The Blog Reading Public: Well, he was one of only two on offer.
Myself: Exactly. One of two.
The Blog Reading Public: Who perhaps were you expecting to be on the short list? Mahatma Gandhi?
Myself: I’m sure he is a lovely man at home with impeccable table manners but I was hoping we could get a bit more pizzaz for our money. More the people person.
The Blog Reading Public: Like whom, for instance?
Myself: I was after someone who’d be more on our side rather then being so--
The Blog Reading Public: --ideological?
The Blog Reading Public: Arrogant?
Myself: Certainly not that! I was after someone who was a bit more--
The Blog Reading Public: --down to earth?
The Blog Reading Public: More a leader?
Myself: More someone who’d do what we wanted done. I could do without these industrial reforms for instance. If I had my way I’d give them the heave ho...What’s in them for us? Sweet F A. But hey! I’m gonna get them shoved down my throat whether I like them or not. And then there’s Iraq..
The Blog Reading Public: The war on terror?
Myself: I don’t know about that. I just know that we got lied to by that little rodent and we’re stuck with this godforsaken mess over there which offers no end in sight.
The Blog Reading Public: So he’s a lying rodent now?
Myself: I guess he is.
The Blog Reading Public: No more Mister Nice Guy, then?
Myself: No more. But you know what’s the worst thing of all?
The Blog Reading Public: No.
Myself: The worst thing of all is that if it wasn’t the one we are now stuck with, it would be the other.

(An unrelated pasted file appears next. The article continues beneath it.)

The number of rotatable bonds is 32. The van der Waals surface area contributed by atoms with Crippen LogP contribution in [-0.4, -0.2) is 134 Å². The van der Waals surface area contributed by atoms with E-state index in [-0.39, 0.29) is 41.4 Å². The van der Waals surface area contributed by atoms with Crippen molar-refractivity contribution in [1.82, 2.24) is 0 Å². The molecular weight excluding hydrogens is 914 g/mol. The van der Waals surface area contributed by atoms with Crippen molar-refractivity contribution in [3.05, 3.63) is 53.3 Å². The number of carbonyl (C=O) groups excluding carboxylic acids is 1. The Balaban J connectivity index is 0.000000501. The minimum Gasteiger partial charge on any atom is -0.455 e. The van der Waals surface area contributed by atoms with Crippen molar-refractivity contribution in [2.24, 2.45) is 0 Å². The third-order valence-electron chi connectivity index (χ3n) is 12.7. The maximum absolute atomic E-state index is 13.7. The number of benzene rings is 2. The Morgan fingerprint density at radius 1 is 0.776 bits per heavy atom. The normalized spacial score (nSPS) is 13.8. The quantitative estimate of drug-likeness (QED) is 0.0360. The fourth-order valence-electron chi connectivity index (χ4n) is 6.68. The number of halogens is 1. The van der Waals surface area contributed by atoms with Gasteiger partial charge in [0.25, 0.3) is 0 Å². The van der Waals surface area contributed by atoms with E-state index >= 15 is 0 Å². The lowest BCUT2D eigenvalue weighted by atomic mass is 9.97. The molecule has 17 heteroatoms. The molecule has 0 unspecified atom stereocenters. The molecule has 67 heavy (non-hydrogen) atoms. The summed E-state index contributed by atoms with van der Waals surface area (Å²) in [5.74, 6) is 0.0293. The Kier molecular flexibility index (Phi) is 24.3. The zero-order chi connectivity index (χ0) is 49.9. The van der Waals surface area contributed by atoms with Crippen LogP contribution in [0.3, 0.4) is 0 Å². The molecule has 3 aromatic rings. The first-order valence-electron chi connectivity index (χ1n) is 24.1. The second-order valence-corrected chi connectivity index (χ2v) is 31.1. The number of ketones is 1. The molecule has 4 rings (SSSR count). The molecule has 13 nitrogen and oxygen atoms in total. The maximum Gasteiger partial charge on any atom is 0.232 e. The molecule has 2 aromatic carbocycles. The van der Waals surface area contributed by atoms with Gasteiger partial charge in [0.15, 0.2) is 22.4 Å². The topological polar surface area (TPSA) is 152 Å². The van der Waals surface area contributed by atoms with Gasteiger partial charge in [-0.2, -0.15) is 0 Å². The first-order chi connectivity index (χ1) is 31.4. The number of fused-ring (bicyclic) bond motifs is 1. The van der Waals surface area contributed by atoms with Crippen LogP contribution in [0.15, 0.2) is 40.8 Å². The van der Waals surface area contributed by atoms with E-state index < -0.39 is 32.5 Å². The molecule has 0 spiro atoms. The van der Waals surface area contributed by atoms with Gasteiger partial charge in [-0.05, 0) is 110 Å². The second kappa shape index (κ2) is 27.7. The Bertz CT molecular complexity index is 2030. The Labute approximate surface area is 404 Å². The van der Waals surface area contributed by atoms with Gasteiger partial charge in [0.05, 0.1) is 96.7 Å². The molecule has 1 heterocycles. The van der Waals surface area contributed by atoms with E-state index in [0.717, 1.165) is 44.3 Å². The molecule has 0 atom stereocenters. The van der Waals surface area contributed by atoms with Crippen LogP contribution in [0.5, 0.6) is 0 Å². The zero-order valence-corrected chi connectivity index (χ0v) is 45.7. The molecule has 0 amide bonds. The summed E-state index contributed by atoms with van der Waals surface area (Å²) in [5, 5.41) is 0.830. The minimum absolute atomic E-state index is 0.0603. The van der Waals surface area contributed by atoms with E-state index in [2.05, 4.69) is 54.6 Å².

The Blog Reading Public: Beazeley?
Myself: Yes. Him. I mean what sort of choice was that?
The Blog Reading Public: Buckley’s.*
* Buckley's chance (show, hope) A forlorn hope, no chance at all [Origin obscure. Connections have been suggested with 'the wild white man' William Buckley, the convict who absconded from Port Phillip in 1803 and lived for thirty-two years with the natives. He gave himself up in 1835 and lived until 1856. Another suggested derivation is a pun on the name of the Melbourne firm of Buckley and Nunn.] SOURCE: G.A. Wilkes’ 1978 Dictionary of Australian Colloquialisms
Buckley's. noun Colloquial
1 Also, Buckley's chance, Buckley's hope. a very slim chance; forlorn hope:
2.Buckley's and none, (humorous) two chances amounting to next to no chance.[? from William BUCKLEY, influenced by the pun on the name of the former Melbourne department store, Buckley and Nun\
Riley comments: My first work experience was in the very same department store -- Buckly and Nunn (note the double "n") in Bourke St. I started in stores and worked my way up to selling cutlery through a succession of summer holiday jobs. Me Da was a B&N permanent and the work ethic at home seems to have had a lot to do with B&N's expectations. What with Myers next door and Coles up the road -- I mean the REAL Coles and the REAL Myers, not some copycat branch -- I was exercising my work ethos in the cradle of modern retailism....But there you go. Come the spill in the boardroom and David Jones got their Sydney hands on B&N.
Today, so few, so very few, can work out the pun about Buckley's and NONE.